ArrowArtboardCreated with Sketch.Title ChevronTitle ChevronEye IconIcon FacebookIcon LinkedinIcon Mail ContactPath LayerIcon MailMenu BurgerPositive ArrowIcon PrintIcon SearchSite TitleTitle ChevronIcon Twitter
Economy

Japan exports down for first in 22 months

September shipments hit by airport closure and trade war

Shipping containers are seen at a port in Tokyo.

TOKYO -- Japan's exports recorded their first on-year drop for 22 months in September, after a major typhoon crippled the main airport in the west of the country and the trade war between Washington and Beijing affected exports to China. 

Monthly exports totaled 6.726 trillion yen ($60 billion), down 1.2% on the same month last year and marking the first drop since November 2016, according to data released Thursday by the Ministry of Finance.

The biggest drag on shipments was caused by the closure of Kansai International Airport in Osaka, a production hub for electronics manufacturers. The airport was flooded by a typhoon that hit western Japan on Sept. 4, holding up significant amounts of air cargo for weeks. 

Exports through the airport fell by 58% to 233.6 billion yen, according to the ministry.

On Sept. 6, a major earthquake struck the northern prefecture of Hokkaido, causing a 1.9% drop in exports from the region to 28.5 billion yen. 

By destination, exports to China dropped 1.7% to 1.262 trillion yen, as shipments of components for semiconductors and smartphones fell. This was the first decline since October 2016, excluding February this year, when exports were affected by the Lunar New Year holiday.

Exports to the U.S. slipped 0.2% to 1.294 trillion yen, reflecting slower shipments of machinery and auto components. Steel shipments recorded the fifth straight month of decline following the U.S. imposition of 25% duties on steel and 10% on aluminum in March.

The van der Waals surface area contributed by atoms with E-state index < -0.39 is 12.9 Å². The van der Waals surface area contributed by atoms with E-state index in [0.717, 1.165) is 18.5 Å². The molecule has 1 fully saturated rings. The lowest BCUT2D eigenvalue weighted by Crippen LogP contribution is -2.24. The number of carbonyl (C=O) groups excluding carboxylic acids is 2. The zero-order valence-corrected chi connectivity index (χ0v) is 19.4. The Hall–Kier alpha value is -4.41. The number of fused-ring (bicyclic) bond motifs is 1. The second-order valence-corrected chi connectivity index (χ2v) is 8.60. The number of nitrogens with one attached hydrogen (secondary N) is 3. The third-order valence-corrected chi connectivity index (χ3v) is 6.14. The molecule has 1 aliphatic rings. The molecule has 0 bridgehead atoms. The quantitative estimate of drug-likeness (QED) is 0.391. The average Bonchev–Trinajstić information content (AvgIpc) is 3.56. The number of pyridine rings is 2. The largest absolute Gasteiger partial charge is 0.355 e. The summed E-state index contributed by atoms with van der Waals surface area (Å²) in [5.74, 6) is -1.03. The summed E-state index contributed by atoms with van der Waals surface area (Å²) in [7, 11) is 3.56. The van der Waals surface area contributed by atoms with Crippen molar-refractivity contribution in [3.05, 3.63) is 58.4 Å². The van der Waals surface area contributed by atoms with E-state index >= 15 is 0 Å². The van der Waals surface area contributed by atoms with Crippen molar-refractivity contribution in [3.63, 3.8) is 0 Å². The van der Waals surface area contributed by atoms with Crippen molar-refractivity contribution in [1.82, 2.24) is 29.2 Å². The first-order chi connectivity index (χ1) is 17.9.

A recovery is expected in the coming months as operations have resumed at Kansai Airport. But its pace will likely be restrained, as global growth is slowing on the back of the ongoing trade war, said Toru Suehiro, an economist at Mizuho Securities.

The country's overall trade balance came to a surplus of 139.6 billion yen in September.

This was the first trade surplus in three months, beating private-sector median forecasts of a 52.8 billion yen trade deficit, which were compiled by Quick. But the size of the surplus shrank 78.7% from a year earlier.

The narrowing of the surplus in part reflected rising crude oil prices, which boosted the value of imports.

Japan's imports rose for the sixth consecutive month, increasing 7.0% to 6.587 trillion yen.

Imports of crude oil from Saudi Arabia and liquefied natural gas from Australia posted particularly strong growth. Yen-denominated import unit prices for crude oil surged 49.7%.

As a result, the trade surplus with the U.S. decreased 4.0% to 590 billion yen, marking the third straight month of decline, as imports rose 3.1% on growth of petroleum and LNG.

Japan's trade deficit with China totaled 370 billion yen.

Mitsuru Obe contributed to this report.

Sponsored Content

About Sponsored Content This content was commissioned by Nikkei's Global Business Bureau.

You have {{numberArticlesLeft}} free article{{numberArticlesLeft-plural}} left this monthThis is your last free article this month

Stay ahead with our exclusives on Asia;
the most dynamic market in the world.

Stay ahead with our exclusives on Asia

Get trusted insights from experts within Asia itself.

Get trusted insights from experts
within Asia itself.

Get Unlimited access

You have {{numberArticlesLeft}} free article{{numberArticlesLeft-plural}} left this month

This is your last free article this month

Stay ahead with our exclusives on Asia; the most
dynamic market in the world
.

Get trusted insights from experts
within Asia itself.

Try 3 months for $9

Offer ends June 30th

Your trial period has expired

You need a subscription to...

  • Read all stories with unlimited access
  • Use our mobile and tablet apps
See all offers and subscribe

Your full access to the Nikkei Asian Review has expired

You need a subscription to:

  • Read all stories with unlimited access
  • Use our mobile and tablet apps
See all offers
NAR on print phone, device, and tablet media